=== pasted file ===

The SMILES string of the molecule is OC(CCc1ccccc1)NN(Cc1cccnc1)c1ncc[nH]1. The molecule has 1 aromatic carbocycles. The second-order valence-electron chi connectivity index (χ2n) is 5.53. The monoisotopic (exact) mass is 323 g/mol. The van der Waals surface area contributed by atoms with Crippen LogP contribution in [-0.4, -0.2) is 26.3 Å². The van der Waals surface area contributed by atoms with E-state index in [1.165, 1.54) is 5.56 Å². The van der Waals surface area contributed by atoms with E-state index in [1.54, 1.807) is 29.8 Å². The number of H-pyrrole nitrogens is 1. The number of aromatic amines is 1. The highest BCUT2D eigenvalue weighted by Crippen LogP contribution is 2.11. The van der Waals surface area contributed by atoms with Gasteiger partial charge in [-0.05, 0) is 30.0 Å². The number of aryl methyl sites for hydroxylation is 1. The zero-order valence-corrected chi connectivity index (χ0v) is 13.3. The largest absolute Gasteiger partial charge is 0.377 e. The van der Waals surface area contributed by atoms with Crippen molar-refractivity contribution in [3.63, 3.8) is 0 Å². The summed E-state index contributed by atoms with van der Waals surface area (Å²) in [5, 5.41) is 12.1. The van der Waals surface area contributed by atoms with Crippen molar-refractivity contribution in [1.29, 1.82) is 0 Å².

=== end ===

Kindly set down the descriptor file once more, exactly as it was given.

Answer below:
The SMILES string of the molecule is OC(CCc1ccccc1)NN(Cc1cccnc1)c1ncc[nH]1. The molecule has 1 aromatic carbocycles. The second-order valence-electron chi connectivity index (χ2n) is 5.53. The monoisotopic (exact) mass is 323 g/mol. The van der Waals surface area contributed by atoms with Crippen LogP contribution in [-0.4, -0.2) is 26.3 Å². The van der Waals surface area contributed by atoms with E-state index in [1.165, 1.54) is 5.56 Å². The van der Waals surface area contributed by atoms with E-state index in [1.54, 1.807) is 29.8 Å². The number of H-pyrrole nitrogens is 1. The number of aromatic amines is 1. The highest BCUT2D eigenvalue weighted by Crippen LogP contribution is 2.11. The van der Waals surface area contributed by atoms with Gasteiger partial charge in [-0.05, 0) is 30.0 Å². The number of aryl methyl sites for hydroxylation is 1. The zero-order valence-corrected chi connectivity index (χ0v) is 13.3. The largest absolute Gasteiger partial charge is 0.377 e. The van der Waals surface area contributed by atoms with Crippen molar-refractivity contribution in [3.63, 3.8) is 0 Å². The summed E-state index contributed by atoms with van der Waals surface area (Å²) in [5, 5.41) is 12.1. The van der Waals surface area contributed by atoms with Crippen molar-refractivity contribution in [1.29, 1.82) is 0 Å².